During the HPT training I proudly facilitate, I work closely with teams of all sizes to help raise the bar.  Many teams and team members fall in middle ground and operate at a safe 66% effort – this is enough to get by and make do, but wouldn’t you rather be the best version of yourself and help your team be the best they can be?

With HPT training we introduce the Principles of Success, define the culture and values of the team and then create (and commit to) a plan to close the gap between where we are now and where we want to be.

One of the beautiful  benefits of HPT training is to see teams take ownership of the outcomes they wish to achieve, there’s a sense of collective motivation allowing the team to unite and individual leaders to shine.

If this sounds like something you are interested in – I currently have a very special offer for you, simply contact me for more details!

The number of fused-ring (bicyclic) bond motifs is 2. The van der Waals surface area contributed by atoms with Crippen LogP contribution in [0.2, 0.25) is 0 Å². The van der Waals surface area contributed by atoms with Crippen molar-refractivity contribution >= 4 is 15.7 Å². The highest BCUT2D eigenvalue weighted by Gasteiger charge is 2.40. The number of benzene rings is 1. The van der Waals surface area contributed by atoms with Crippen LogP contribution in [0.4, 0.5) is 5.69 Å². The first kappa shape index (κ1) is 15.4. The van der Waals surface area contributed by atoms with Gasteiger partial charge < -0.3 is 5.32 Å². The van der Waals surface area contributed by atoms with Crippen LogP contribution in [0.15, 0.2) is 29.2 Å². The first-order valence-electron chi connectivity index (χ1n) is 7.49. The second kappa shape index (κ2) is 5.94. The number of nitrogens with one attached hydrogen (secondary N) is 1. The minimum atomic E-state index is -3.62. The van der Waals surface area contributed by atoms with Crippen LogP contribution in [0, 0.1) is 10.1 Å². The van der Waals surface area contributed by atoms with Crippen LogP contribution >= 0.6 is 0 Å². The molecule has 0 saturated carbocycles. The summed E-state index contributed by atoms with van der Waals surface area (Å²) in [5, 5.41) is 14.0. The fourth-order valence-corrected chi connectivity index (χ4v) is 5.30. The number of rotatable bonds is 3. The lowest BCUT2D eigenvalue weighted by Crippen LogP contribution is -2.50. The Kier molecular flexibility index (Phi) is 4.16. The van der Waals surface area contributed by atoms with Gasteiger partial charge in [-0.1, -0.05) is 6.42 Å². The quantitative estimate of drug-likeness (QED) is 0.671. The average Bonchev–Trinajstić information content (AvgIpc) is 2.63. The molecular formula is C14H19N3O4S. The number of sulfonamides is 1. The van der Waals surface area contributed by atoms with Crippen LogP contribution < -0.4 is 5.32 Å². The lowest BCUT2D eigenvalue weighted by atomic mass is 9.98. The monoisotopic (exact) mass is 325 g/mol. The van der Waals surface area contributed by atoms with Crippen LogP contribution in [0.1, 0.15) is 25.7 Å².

Oh goodness, this may come across as a whinge or even be a little controversial, but it is something I feel strongly about.  So much so that I actually had something else scheduled for this morning but I’ve risen early to write this piece.

Yesterday I received a private message through Facebook from a person I don’t know, it began with “hey are you running business in heels warrnambool?”

Let’s take a look at that – no Hello Bronwen, no introduction, no “a friend told me I should contact you” and no capital letters other than the first one that I know would have happened automatically!